ten. Do -you- consider eleven recipients to be bulk?
They do. There's no one right answer, which is why you
can't really base anything on it as an objective

> but if you're going to classify every single e-mail
> (including person-to-person and business-to-business)
> that someone hasn't asked to receive as spam, you might
> as well just condemn all e-mail use (99% anyway), as it
> is not possible to get permission for each and every
> mailing you send out. [ ... ]

I don't understand your point. Even if you convinced
Wayne that you were right, what possible difference
would that make? It isn't up to Wayne (or to you or to
me or to Tom or to anyone) how unsolicited commercial
email will be received. It is up to each individual
recipient. When you send a UCE you are taking a risk. I
wish that weren't the case for responsible users, but
the well has been sufficiently poisoned by
irresponsible users that there is very little leeway
available. You must have a clear criteria for
send/notsend (like Tom Kirchman's), you should post
them somewhere on your site (much as many sites post a
privacy policy when collecting info), and you are
making a -huge- mistake if you don't clear it with your
access *and* web hosting providers ahead of time. If
they are on your side -and- you actually follow all 6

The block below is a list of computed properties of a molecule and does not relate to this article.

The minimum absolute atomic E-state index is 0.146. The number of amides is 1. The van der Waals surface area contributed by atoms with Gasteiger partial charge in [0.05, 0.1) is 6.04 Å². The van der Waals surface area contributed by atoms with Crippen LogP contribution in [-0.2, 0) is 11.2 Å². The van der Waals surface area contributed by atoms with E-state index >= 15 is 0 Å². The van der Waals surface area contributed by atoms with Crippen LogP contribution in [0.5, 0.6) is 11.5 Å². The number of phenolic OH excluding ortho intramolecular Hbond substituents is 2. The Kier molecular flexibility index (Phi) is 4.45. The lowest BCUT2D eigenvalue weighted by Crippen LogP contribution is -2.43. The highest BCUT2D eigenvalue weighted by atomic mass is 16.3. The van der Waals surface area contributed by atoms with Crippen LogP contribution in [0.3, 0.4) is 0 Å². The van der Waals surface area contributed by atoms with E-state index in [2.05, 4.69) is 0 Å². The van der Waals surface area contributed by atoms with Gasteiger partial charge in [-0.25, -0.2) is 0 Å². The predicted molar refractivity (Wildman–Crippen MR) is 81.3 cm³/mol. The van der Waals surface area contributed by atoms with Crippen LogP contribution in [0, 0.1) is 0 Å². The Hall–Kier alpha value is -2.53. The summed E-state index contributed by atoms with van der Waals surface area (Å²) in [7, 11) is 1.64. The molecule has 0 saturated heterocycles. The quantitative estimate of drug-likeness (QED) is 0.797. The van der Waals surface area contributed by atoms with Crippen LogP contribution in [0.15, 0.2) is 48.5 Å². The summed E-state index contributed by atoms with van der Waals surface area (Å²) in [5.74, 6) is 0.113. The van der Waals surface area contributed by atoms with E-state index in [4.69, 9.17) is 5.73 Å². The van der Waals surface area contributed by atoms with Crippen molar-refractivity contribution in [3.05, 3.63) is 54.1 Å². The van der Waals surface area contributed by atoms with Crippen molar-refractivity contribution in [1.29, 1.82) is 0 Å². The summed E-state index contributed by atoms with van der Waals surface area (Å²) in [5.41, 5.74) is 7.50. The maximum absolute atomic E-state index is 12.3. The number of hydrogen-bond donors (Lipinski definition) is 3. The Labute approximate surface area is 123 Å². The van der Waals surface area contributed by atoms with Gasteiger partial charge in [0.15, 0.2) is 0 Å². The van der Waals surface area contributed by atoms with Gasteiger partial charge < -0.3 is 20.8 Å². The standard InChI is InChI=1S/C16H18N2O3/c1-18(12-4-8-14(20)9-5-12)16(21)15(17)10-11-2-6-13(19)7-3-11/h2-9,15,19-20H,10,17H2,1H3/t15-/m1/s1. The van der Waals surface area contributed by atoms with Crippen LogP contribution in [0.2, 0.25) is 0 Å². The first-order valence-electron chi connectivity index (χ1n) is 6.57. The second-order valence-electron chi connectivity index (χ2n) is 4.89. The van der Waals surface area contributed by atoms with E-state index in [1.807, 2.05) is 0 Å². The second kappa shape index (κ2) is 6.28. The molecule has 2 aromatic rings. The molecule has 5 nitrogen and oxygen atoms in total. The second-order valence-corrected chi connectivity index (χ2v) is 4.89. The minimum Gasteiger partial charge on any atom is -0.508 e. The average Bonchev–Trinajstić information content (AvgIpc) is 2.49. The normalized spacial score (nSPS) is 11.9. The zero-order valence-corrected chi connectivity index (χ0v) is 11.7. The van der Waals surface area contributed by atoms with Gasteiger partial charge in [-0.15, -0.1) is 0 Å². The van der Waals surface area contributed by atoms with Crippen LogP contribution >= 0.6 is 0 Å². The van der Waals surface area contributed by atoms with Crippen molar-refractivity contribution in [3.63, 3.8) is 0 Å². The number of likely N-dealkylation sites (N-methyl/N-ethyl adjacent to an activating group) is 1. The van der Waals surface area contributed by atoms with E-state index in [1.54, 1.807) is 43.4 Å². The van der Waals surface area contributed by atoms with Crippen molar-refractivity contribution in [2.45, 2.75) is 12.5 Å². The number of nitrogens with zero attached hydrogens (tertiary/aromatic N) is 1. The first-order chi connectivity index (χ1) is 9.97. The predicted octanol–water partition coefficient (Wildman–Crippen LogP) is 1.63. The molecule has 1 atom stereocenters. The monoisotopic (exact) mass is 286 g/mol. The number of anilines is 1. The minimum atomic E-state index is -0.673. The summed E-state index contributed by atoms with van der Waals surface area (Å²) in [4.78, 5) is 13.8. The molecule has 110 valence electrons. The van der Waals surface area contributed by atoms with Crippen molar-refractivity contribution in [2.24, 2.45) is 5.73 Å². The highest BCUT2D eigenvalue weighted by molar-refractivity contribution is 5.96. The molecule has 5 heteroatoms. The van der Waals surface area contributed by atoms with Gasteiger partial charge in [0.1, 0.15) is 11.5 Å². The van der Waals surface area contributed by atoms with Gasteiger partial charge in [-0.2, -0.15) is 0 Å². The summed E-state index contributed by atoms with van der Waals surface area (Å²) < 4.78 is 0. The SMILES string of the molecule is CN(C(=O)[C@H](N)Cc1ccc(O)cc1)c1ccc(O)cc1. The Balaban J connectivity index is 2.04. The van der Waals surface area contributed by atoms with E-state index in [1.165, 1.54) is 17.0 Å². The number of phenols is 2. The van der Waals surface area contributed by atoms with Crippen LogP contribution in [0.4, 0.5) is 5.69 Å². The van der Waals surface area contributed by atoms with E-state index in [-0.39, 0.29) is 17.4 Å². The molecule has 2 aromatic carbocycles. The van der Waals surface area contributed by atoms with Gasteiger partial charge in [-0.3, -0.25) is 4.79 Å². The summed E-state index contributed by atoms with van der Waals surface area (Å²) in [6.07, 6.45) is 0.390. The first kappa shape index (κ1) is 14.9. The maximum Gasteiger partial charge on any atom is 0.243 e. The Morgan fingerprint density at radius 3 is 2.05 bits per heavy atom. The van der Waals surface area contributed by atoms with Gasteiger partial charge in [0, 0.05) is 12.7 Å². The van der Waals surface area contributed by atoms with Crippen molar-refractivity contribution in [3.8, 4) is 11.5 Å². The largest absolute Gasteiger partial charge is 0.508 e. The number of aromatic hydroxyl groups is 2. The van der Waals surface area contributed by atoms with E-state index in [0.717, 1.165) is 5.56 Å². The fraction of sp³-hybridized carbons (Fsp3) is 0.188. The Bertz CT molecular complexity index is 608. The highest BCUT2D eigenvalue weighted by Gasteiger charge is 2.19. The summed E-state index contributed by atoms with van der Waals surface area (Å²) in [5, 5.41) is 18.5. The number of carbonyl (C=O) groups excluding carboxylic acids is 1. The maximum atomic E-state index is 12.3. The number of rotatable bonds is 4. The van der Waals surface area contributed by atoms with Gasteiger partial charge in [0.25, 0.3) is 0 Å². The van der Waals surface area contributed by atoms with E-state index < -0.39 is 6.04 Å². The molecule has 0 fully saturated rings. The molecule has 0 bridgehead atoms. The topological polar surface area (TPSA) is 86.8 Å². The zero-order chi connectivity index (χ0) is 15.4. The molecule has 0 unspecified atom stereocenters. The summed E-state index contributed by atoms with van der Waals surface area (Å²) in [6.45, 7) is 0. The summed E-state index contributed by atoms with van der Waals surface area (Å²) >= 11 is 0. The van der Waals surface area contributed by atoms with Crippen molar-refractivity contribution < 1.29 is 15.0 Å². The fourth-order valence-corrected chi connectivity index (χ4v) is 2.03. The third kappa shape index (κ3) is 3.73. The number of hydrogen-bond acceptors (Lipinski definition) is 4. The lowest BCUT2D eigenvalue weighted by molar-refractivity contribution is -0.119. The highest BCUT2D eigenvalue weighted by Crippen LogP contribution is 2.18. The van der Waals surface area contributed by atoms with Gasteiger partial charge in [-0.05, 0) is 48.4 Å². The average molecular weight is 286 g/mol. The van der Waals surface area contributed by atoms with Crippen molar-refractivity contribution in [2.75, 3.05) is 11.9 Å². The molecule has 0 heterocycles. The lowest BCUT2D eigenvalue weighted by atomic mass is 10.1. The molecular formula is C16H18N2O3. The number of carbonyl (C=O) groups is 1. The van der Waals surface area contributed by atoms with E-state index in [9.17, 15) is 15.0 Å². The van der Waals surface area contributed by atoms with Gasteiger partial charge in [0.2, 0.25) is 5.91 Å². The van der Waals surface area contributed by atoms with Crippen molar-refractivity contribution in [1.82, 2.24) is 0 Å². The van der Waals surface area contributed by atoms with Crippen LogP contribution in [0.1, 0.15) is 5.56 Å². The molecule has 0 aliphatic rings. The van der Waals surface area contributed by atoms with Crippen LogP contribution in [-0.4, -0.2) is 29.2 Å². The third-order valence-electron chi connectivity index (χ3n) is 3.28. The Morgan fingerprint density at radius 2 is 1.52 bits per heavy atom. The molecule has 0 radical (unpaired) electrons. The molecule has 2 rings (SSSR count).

parts of Tom's list, you will have reduced your actual
risk, and the damage to the, to almost

Remember that it is not up to you to decide how the
email will be received, however. Do not get into
arguments with people who take offense at a message.
They have as much right to decide about how their
mailbox is used as you do about how yours is used. If
you're are really sticking to a policy that has been
cleared with your providers, though, the occasional
complaint shouldn't be a problem. Understand, however,
that your providers have no way of knowing if you
actually are sticking to -all- 6 parts. Expect them to
get very wary if you do get complaints and be prepared
to reassure them. Again, I wish responsible users
didn't have to use such exaggerated caution, but my
wishes have about as much bearing on the matter as your
personal definition of spam. Things are as they are.

> I'd think most rational people should be willing to
> follow the 6 rules that were previously presented.

You'd think so, wouldn't you? And yet, almost no one
uses all 6 rules, at least based on the b2b email I
receive here.

> If it's a one time mailing directly to one individual
> person with a business proposal that both
> sites/entities can benefit from, I see no problem with
> it. To take the other side of the coin on this issue, I
> do agree with Wayne that it is inappropriate to e-mail
> select sites to promote your site. I get those "our
> site just launched... check it out" messages all the
> time, and if it doesn't have anything to offer to me or
> my business, I consider it to be no better than spam.

That's nice. It's not up to you to decide how other
folks will receive it, though, so I don't think it has
much practical bearing on the discussion. As was
pointed out elswehere, for example, there are a number
of businesses (press, etc.) which accept new site
announcements as a matter of course.

Matt Magri
Netmeg Internet

Received on Thu Dec 02 1999 - 13:41:08 CST